Little bubbles of success
Whether we call them effervescent or sparkling wines - the most commonly used name - “sparkling whites” have found their place alongside Italian Proseccos and French champagnes in wine dealers far and wide. Such is the success of English wine, even the big houses in Reims are becoming increasingly interested. After Vranken-Pommery, which planted its first vines in Hampshire, Taittinger joined forces with a British wine importer to create the Evremond estate in Kent. The first bubbles produced by this Franco-British collaboration are expected soon...
An hour by train from London, the county of Kent offers an amazing variety of experiences.
Cliffs can be useful
Local viticulture also owes its success to another unexpected ally: the White Cliffs of Dover. A regional landmark, they are the most visible aspect of a chalky soil that is geologically very close to that of Champagne, and favourable to the development of certain varieties of grapes. In Dover, they rise to heights of over 110 metres, facing their counterparts in the distance over at Cap Blanc-Nez, on the French side of the Channel. Seen from the sea, they follow the line of the horizon in a smooth and rugged bar. Around Folkestone, the cliffs welcome passengers arriving from deep below the Channel Tunnel. At their feet stretch long sandy beaches leading to seaside resorts where Londoners come at the weekends to tread the boardwalks, enjoy the sea air and sample servings of local fish and chips. Some places cultivate their slightly old-fashioned charm. Others have undergone somewhat of a revival, such as Margate, on the Thames side of the county, which today appeals to young city dwellers and houses the Turner Contemporary Modern Art museum, named after the painter William Turner, who spent part of his childhood here. Not far away, Whitstable, renowned for its oysters and nicknamed “the Pearl of Kent”, also attracts a connoisseur crowd.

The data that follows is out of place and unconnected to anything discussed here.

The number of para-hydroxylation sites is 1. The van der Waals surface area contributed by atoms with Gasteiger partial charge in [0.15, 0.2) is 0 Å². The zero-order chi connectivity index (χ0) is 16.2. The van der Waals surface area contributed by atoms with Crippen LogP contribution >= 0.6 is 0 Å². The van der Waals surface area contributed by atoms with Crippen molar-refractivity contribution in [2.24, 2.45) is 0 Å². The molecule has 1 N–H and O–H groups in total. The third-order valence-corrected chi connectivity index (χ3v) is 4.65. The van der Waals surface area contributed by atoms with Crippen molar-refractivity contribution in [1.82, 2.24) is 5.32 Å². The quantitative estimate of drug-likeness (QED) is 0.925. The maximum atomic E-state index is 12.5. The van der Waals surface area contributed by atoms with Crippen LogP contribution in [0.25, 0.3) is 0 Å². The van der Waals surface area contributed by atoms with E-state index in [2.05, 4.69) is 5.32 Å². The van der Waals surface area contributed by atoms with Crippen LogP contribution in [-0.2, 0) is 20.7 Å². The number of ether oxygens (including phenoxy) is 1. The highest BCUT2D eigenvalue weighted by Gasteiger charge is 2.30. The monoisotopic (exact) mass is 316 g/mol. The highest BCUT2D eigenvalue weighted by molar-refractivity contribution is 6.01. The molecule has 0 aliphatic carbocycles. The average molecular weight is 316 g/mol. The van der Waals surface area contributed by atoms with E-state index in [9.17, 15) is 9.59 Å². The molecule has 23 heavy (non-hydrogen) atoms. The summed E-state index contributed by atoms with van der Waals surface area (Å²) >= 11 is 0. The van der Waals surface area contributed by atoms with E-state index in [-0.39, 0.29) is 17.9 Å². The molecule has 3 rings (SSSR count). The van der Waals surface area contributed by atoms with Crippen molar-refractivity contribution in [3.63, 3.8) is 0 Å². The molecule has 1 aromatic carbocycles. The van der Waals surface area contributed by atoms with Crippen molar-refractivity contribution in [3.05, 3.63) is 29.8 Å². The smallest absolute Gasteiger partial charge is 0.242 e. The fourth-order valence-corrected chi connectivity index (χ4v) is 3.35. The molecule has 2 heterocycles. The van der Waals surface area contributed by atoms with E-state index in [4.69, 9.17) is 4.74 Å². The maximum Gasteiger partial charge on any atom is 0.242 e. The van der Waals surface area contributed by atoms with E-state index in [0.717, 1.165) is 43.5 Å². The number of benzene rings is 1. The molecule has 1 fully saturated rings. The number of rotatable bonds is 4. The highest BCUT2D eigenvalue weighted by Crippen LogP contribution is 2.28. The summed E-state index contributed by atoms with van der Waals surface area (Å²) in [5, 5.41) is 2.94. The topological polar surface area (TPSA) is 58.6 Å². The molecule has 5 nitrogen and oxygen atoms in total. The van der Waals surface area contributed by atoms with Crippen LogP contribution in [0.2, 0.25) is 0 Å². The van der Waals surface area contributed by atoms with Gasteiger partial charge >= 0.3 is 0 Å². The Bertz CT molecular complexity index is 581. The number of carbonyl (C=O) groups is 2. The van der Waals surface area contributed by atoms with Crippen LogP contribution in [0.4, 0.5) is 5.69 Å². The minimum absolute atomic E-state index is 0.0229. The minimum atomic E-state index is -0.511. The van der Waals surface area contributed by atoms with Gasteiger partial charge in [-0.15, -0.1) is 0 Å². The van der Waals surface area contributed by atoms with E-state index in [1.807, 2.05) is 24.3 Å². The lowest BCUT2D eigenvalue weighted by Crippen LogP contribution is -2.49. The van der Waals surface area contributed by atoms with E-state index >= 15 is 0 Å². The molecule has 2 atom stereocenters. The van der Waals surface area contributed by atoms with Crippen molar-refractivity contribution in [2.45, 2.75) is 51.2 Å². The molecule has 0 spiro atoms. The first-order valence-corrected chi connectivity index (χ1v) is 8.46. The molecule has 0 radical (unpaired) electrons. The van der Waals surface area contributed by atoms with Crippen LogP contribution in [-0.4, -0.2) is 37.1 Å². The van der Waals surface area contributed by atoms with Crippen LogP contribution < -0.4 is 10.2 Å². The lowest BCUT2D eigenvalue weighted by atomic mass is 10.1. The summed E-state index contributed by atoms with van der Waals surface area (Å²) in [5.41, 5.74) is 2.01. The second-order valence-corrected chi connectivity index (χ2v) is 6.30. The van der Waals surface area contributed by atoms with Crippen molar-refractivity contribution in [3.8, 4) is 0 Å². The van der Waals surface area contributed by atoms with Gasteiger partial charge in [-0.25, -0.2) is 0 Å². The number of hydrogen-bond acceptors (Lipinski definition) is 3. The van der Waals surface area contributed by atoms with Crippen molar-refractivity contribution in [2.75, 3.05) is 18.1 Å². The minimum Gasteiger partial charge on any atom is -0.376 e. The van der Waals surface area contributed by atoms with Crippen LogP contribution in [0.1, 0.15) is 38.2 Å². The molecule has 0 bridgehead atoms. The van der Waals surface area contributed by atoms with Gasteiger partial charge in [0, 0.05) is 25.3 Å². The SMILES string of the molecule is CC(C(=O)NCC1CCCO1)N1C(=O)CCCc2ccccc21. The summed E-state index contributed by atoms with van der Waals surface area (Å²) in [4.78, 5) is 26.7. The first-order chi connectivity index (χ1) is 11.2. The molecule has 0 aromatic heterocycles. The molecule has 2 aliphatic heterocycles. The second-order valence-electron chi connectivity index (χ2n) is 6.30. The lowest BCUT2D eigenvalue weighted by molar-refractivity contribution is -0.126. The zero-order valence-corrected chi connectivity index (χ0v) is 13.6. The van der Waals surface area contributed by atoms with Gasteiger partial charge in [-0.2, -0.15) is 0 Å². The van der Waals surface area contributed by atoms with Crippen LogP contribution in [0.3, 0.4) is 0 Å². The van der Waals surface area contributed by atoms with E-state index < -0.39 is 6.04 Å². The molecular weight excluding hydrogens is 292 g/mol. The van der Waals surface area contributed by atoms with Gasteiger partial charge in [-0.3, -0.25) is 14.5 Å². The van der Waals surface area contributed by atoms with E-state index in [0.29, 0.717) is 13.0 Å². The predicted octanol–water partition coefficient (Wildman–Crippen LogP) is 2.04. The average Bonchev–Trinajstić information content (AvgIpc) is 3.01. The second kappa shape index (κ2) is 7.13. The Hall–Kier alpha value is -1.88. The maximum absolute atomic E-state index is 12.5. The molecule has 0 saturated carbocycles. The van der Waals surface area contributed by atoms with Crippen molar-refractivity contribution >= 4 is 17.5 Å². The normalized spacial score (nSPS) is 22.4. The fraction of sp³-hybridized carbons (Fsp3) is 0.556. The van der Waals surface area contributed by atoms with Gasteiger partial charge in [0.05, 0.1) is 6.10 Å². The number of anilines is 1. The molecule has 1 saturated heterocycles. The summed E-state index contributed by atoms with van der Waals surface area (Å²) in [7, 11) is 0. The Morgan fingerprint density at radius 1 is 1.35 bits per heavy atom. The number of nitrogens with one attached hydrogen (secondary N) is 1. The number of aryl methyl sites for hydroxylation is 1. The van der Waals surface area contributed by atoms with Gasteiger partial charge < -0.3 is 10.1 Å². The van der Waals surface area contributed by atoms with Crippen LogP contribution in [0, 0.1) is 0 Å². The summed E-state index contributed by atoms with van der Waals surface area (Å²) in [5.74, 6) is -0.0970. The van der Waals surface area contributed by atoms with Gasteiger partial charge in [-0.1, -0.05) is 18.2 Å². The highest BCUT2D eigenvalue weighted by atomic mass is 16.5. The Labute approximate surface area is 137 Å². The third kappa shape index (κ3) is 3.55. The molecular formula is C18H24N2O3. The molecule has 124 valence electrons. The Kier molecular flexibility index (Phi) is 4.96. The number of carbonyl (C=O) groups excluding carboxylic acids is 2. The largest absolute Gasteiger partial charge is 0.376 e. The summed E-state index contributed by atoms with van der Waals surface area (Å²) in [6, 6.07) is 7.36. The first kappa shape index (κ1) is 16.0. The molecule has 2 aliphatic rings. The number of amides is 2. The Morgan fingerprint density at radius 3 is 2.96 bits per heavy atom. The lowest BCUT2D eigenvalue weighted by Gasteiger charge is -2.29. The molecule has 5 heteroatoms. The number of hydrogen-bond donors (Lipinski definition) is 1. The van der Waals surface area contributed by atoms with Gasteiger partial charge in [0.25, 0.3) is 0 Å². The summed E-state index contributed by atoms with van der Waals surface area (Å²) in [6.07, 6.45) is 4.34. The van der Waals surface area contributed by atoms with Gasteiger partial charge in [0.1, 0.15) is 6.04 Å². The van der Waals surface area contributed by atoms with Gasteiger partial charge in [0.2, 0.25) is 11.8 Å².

No less than twelve grape varieties are grown in the Biddenden vineyard, which extends over more than nine hectares.
Rising 110 metres above the English Channel, the White Cliffs of Dover are one of Great Britain’s most celebrated landmarks.
And culture lovers need not feel left out. Together with the castles of Dover, Leeds and Rochester, Kent has no shortage of buildings whose stones tell the tale of the country’s history since the Norman Conquest. And of course not forgetting Deal Castle, facing the sea in the far east of the county, an astonishing defensive building more than 300 metres across.